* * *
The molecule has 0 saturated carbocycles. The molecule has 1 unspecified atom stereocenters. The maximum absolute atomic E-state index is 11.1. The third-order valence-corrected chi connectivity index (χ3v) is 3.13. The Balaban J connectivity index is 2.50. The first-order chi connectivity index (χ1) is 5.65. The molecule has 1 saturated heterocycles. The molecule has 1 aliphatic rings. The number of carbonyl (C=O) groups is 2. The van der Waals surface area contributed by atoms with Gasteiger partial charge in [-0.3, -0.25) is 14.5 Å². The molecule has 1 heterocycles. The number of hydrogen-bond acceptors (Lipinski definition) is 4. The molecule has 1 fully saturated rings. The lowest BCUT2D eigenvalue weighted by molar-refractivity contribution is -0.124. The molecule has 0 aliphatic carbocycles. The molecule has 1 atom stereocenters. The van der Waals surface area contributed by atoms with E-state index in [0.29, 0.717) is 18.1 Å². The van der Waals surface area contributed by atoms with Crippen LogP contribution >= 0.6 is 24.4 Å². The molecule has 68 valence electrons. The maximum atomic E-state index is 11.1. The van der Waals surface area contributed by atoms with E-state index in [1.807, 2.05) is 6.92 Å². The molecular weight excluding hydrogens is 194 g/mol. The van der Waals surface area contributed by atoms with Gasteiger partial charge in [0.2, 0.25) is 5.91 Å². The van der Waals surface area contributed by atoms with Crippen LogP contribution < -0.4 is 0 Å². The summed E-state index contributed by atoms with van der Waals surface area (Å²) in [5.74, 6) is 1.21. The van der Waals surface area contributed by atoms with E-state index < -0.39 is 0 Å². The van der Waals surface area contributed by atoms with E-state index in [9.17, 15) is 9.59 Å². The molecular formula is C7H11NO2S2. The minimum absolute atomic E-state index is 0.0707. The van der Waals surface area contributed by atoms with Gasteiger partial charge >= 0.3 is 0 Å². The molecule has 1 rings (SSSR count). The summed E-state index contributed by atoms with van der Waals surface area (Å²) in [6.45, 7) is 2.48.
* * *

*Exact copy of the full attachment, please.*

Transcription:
The molecule has 0 saturated carbocycles. The molecule has 1 unspecified atom stereocenters. The maximum absolute atomic E-state index is 11.1. The third-order valence-corrected chi connectivity index (χ3v) is 3.13. The Balaban J connectivity index is 2.50. The first-order chi connectivity index (χ1) is 5.65. The molecule has 1 saturated heterocycles. The molecule has 1 aliphatic rings. The number of carbonyl (C=O) groups is 2. The van der Waals surface area contributed by atoms with Gasteiger partial charge in [-0.3, -0.25) is 14.5 Å². The molecule has 1 heterocycles. The number of hydrogen-bond acceptors (Lipinski definition) is 4. The molecule has 1 fully saturated rings. The lowest BCUT2D eigenvalue weighted by molar-refractivity contribution is -0.124. The molecule has 0 aliphatic carbocycles. The molecule has 1 atom stereocenters. The van der Waals surface area contributed by atoms with E-state index in [0.29, 0.717) is 18.1 Å². The van der Waals surface area contributed by atoms with Crippen LogP contribution >= 0.6 is 24.4 Å². The molecule has 68 valence electrons. The maximum atomic E-state index is 11.1. The van der Waals surface area contributed by atoms with E-state index in [1.807, 2.05) is 6.92 Å². The molecular weight excluding hydrogens is 194 g/mol. The van der Waals surface area contributed by atoms with Gasteiger partial charge in [0.2, 0.25) is 5.91 Å². The van der Waals surface area contributed by atoms with Crippen LogP contribution < -0.4 is 0 Å². The summed E-state index contributed by atoms with van der Waals surface area (Å²) in [5.74, 6) is 1.21. The van der Waals surface area contributed by atoms with E-state index < -0.39 is 0 Å². The van der Waals surface area contributed by atoms with E-state index in [9.17, 15) is 9.59 Å². The molecular formula is C7H11NO2S2. The minimum absolute atomic E-state index is 0.0707. The van der Waals surface area contributed by atoms with Gasteiger partial charge >= 0.3 is 0 Å². The molecule has 1 rings (SSSR count). The summed E-state index contributed by atoms with van der Waals surface area (Å²) in [6.45, 7) is 2.48.